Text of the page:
Ola Jandali
Ola Jandali
Western Michigan University Homer Stryker M.D. School of Medicine

notebookandlaptop.jpgHow do you describe the life of a medical student in one word? Studying. Constantly. I study all day Friday through Friday nonstop. Some might think those type A personality medical students are studying this hard to get ahead. But the reality is that we do it to just keep up with the volume of material thrown at us, and often we still feel behind. Not all of us are geniuses, yet in one week we are expected to absorb material approximately equivalent one of an upper division science course. At the same time, we are human beings, not robots. We also have to sleep, eat, and have laughter in our lives. So on the weekends, I do try to go out and see the sun at Spring Valley Lake, watch a movie at the local theater, or go bowling.

 

On a typical weekday, I start off by preparing my breakfast, lunch, and some tea. I usually go to the school gym to exercise for at least 5 minutes to help me wake up. After a quick shower, I run to class because my lecture starts at 8 AM. Luckily, the gym is only a minute away from the lecture hall. Classes continue until noon with a few short breaks in between for bathroom runs and socializing. At noon, I have my lunch either alone, while studying, or by the fireplace with some friends for a nice break. If there is time, we go out for lunch at the local sandwich shop or grab some aromatic chai from the local café. From 1-5 we have anatomy or pathology lab classes or clinical skills classes where we practice clinical skills peer to peer or on standardized patients. Other afternoons include clinical rotations or project meetings and there’s always a research project to work on, including a longitudinal community project. Mine involves a healthcare career pipeline program as well as a mentorship program for local 10th graders.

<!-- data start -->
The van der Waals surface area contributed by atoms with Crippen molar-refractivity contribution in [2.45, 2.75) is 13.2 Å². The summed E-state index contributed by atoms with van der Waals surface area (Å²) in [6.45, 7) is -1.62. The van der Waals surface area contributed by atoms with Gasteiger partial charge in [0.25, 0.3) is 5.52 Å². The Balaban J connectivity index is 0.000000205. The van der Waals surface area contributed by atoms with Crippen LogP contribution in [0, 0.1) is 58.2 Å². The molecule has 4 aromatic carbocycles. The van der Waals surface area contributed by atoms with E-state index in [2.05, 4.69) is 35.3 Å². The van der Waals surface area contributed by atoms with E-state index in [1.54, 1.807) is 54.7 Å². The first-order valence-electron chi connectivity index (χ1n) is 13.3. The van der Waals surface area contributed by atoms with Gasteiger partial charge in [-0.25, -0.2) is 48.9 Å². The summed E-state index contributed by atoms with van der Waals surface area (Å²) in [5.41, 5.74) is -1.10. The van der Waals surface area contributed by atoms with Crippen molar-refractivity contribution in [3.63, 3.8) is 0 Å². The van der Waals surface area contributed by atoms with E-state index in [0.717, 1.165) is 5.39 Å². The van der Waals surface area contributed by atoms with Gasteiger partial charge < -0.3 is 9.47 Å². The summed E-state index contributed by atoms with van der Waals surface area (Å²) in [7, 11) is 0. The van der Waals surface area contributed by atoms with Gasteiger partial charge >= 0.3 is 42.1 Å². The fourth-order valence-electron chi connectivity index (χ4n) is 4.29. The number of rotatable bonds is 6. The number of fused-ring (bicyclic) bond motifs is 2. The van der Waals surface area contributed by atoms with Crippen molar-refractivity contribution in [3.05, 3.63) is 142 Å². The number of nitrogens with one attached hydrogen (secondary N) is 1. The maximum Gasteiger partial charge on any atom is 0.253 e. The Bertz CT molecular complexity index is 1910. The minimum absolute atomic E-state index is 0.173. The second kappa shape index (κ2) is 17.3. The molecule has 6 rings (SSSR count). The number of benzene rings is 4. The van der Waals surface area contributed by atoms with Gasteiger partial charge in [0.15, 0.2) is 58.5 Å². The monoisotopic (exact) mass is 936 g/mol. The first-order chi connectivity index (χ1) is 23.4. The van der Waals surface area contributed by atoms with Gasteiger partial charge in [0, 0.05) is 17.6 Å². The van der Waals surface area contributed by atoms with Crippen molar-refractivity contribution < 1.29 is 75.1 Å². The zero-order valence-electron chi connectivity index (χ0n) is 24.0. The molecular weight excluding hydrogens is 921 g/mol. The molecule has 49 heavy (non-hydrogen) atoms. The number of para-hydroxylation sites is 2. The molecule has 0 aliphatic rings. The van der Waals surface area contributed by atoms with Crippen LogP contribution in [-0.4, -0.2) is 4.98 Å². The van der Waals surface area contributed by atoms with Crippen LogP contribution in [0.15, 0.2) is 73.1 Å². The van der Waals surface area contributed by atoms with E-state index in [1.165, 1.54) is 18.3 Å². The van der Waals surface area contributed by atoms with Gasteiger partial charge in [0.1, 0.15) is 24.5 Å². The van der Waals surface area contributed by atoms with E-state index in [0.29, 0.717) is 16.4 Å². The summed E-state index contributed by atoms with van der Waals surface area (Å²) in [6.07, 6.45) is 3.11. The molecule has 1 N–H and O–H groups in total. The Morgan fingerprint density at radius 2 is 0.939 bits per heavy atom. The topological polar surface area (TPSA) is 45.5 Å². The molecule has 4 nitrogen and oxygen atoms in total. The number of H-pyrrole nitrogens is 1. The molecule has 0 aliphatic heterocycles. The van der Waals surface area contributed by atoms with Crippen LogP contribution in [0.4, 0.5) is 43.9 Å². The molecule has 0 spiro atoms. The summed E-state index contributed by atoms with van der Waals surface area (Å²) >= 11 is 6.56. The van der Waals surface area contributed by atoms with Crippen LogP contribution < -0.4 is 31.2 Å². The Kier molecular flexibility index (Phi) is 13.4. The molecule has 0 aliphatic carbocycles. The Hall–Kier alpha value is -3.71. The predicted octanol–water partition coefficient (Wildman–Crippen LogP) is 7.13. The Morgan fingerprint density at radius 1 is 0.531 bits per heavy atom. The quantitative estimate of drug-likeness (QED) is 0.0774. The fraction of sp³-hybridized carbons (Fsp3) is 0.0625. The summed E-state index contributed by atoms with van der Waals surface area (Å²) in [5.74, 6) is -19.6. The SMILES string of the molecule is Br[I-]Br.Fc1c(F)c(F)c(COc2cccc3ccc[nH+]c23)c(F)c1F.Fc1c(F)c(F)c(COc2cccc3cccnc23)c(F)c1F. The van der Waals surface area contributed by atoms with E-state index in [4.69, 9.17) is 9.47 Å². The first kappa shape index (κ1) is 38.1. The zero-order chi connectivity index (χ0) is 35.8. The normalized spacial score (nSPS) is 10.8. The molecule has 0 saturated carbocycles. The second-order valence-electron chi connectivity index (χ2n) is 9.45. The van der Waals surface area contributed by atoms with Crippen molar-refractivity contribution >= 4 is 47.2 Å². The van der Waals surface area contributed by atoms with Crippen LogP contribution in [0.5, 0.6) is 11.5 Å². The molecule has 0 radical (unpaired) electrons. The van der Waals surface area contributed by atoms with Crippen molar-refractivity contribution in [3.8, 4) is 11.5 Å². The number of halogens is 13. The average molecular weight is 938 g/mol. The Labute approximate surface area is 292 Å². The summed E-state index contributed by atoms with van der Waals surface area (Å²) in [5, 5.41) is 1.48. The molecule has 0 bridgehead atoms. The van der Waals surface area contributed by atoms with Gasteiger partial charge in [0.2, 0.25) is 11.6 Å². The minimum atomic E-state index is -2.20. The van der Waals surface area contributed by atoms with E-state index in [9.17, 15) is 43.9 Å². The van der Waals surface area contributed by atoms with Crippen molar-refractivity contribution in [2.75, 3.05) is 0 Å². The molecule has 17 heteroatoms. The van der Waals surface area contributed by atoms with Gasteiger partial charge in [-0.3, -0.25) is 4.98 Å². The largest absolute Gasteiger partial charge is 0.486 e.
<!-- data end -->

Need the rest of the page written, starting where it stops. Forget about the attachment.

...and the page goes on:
The evenings are for cooking dinner, doing laundry, studying and working on any of the numerous projects we have. Another cup of heavenly tea helps set the mood. Sometimes I study as part of groups to help break up the monotony and lighten the mood. Group studying also means it’s easier to ask my classmates questions if I don’t understand something. I also use our class Facebook page to ask questions, in addition to contacting our professors of course.  To be active and involved in the community outside of my studies, I often attend events hosted by specialty interest groups like a case study presentation event by the Internal Medicine Interest Group or a movie screening plus discussion by the Bioethics Interest Group. Attending an evening Borgess Emergency Medical Services continuing education class, for example, is a great break from studying with enough hands-on experience to remind me there is another world outside whatever basic science I am learning.  The day ends just a sit started with another round of studying and more tea. Around 9 or 10 PM, I call it a night. After all, sleep is sacred, and it’s what I look forward to every day.

 

It’s tough and humbling to work so hard while feeling I have not mastered anything, with more and more work routinely piled on. Since I don’t have any extra time, I know I have to become more efficient in managing my time when I get too far behind. Just as importantly, I need breaks to maintain my sanity. Regardless, no matter how difficult things become, I am very grateful to be a medical student. This path isn’t easy, but I chose it for a reason. I love learning about medicine. I wouldn’t have it any other way.

 

Image credit:Goydenko Liudmila/iStockphoto